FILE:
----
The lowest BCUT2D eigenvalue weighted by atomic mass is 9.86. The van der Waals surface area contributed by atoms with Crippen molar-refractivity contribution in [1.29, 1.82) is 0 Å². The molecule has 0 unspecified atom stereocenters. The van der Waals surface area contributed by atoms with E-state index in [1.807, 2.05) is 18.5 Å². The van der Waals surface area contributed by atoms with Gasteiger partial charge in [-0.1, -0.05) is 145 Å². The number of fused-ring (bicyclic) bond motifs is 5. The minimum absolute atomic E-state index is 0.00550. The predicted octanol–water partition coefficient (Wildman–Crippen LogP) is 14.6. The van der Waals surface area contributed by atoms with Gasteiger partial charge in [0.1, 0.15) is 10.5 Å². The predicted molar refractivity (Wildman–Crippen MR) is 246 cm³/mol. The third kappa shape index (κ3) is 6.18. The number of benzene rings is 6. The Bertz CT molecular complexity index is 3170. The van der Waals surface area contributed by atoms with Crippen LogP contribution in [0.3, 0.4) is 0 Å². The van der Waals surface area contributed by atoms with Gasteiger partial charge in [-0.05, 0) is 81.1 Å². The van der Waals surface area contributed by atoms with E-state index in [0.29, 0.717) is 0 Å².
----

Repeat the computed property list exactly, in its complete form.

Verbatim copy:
The lowest BCUT2D eigenvalue weighted by atomic mass is 9.86. The van der Waals surface area contributed by atoms with Crippen molar-refractivity contribution in [1.29, 1.82) is 0 Å². The molecule has 0 unspecified atom stereocenters. The van der Waals surface area contributed by atoms with E-state index in [1.807, 2.05) is 18.5 Å². The van der Waals surface area contributed by atoms with Gasteiger partial charge in [-0.1, -0.05) is 145 Å². The number of fused-ring (bicyclic) bond motifs is 5. The minimum absolute atomic E-state index is 0.00550. The predicted octanol–water partition coefficient (Wildman–Crippen LogP) is 14.6. The van der Waals surface area contributed by atoms with Gasteiger partial charge in [0.1, 0.15) is 10.5 Å². The predicted molar refractivity (Wildman–Crippen MR) is 246 cm³/mol. The third kappa shape index (κ3) is 6.18. The number of benzene rings is 6. The Bertz CT molecular complexity index is 3170. The van der Waals surface area contributed by atoms with Crippen LogP contribution in [0.3, 0.4) is 0 Å². The van der Waals surface area contributed by atoms with Gasteiger partial charge in [-0.05, 0) is 81.1 Å². The van der Waals surface area contributed by atoms with E-state index in [0.29, 0.717) is 0 Å².